MUNICH. Although settlement along the Isar River, south of the Danube, dates from Roman times, this city owes its German name München (meaning 'monks') to the brothers of the Benedictine abbey of Tegernsee, who first nurtured an agricultural outpost in the region in Carolingian times. In 1158, the Saxon duke Henry the Lion granted the town its first market charter, allowing the fledgling settlement to compete commercially against the rival trade and diocesan capital of Freising, about thirty miles north of the modern city center. Despite fits and starts, Munich's role as a commercial outpost developed from its control of an important bridgehead on the Isar and its strategic location on the trade route between Salzburg and the north. Its commerce in Bavarian salt, gold, and other commodities grew in the later Middle Ages, although its population lagged far behind the other great cities of the German south, including Augsburg (which by the sixteenth century had a population of around forty thousand), Nuremberg (with around twenty thousand), and Regensburg (fifteen thousand). The city's fourteenth-century defensive walls proved largely sufficient to hold Munich's population until the eighteenth century, and the town's inhabitants probably numbered around five thousand in 1500. Despite its modest size, Munich's prosperity is attested to by the surviving monuments of the late fifteenth century, including the imposing Frauenkirche (Church of Our Lady; 14681488) and the Altes Rathaus (Old Town Hall; 14701480). During the sixteenth century the city rose to prominence as a center of government, of Catholic reform, and of art. As a result of the brief Landshuter Erbfolgekrieg (Bavarian Succession War; 15031505), several previously separate Bavarian possessions in the region were joined into a single duchy, and in the course of the century that followed, the Wittelsbach dynasty increasingly identified Munich as their capital. In the city a lavish building program began in the 1560s with the expansion of the ducal palace, the Residenz. Its Antiquarium or library, completed between 1569 and 1571, was hailed in the early modern period as the "eighth wonder of the world." Other additions to the Residenz followed, including the rococo-era Cuvilliés Theater (constructed between 1746 and 1777). Although minorities of Protestant artisans were present in Munich during the mid-sixteenth century, the building program also expressed the attachment of the Wittelsbachs and the city's burghers to Catholicism. These included the massive Michaelskirche (Church of St. Michael; completed 1597), the first structure in northern Europe to be modeled on the famous Roman church of the Jesuit order, Il Gesú; the seventeenth-century Theatinerkirche (Church of the Theatines), which was decorated for more than a century by a succession of Italian and French artists and architects; and the fantastically ornate Church of St. Johann Nepomuk (also known as the Asamkirche), designed by the brothers Cosmas and Aegidius Asam and built between 1733 and 1746. The role of architecture was considerable in establishing a Catholic confessional identity in early modern Munich. At the same time, the Wittelsbach dynasty pioneered governmental innovations that were mimicked elsewhere and were designed to rid the city and the surrounding territory of Protestant sympathizers and to foster a new purified culture of Catholic religious practice. In the late sixteenth century Munich became home to the duchy's Clerical Council, an institution of both clerical and secular officials that supervised the Catholic clergy and all aspects of religious practice in the duchy for more than two centuries. Music was yet a third prong of the Wittelsbach's counteroffensive against Protestants. In 1556 Duke Albrecht V recruited the Franco-Flemish musician Orlando di Lasso (15321594) to serve in his court chapel, elevating him to the status of musical director in 1562. During his more than thirty years in this position, Lasso reigned as the greatest composer of the Catholic Reformation in Europe, with hundreds of his compositions being printed in France, the Netherlands, and Italy. The alliance between the Wittelsbach dukes and artists deepened in the seventeenth century, although the city's fortunes fell into a decline for a time during the Thirty Years' War, especially during the years between 1632 and 1634, when occupation by the Protestant King Gustavus II Adolphus of Sweden and an outbreak of the plague decreased the town's population by as much as a third. Munich's staunchly Catholic allegiances softened somewhat during the eighteenth century, as the Wittelsbach dukes adopted an enlightened despotic stance similar to that of the Habsburgs in Austria or the Hohenzollern in Brandenburg-Prussia. The more worldly sensibilities of the age are displayed in the monuments of that time, including the suburban pleasure palaces of Schloss Nymphenburg and the Amalienburg on Munich's outskirts, as well as the grand, but naturalistic Englischer Garten (English Garden) first laid out in the city in 1789. While the great monuments of the sixteenth to the eighteenth centuries show that Munich was an important early modern provincial capital, its rise to the status of a major international city occurred only in the nineteenth century as the town's population increased fivefold in the half century after 1850. During the early modern centuries Munich displayed traits typical of many German provincial capitals, including local autonomy, guild dominance, concerns for confessional purity, and grand dynastic pretensions.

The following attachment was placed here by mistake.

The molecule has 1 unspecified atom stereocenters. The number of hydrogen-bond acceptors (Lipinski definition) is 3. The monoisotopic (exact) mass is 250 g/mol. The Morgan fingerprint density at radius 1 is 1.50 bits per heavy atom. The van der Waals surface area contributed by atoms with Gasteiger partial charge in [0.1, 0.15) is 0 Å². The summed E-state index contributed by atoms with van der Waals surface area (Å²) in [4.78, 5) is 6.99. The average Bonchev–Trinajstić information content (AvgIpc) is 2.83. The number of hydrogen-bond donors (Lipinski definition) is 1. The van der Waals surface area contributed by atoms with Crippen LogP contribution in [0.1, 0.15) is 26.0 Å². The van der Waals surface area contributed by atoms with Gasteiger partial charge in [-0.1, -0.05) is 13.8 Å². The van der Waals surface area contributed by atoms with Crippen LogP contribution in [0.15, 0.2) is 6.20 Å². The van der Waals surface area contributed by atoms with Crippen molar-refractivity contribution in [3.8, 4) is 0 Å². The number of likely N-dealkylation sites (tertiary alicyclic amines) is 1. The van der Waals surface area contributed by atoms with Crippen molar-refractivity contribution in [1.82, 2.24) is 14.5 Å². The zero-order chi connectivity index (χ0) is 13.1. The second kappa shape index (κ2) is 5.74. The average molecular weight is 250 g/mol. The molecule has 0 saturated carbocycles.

See also Bavaria ; Palatinate ; Wittelsbach Dynasty (Bavaria) .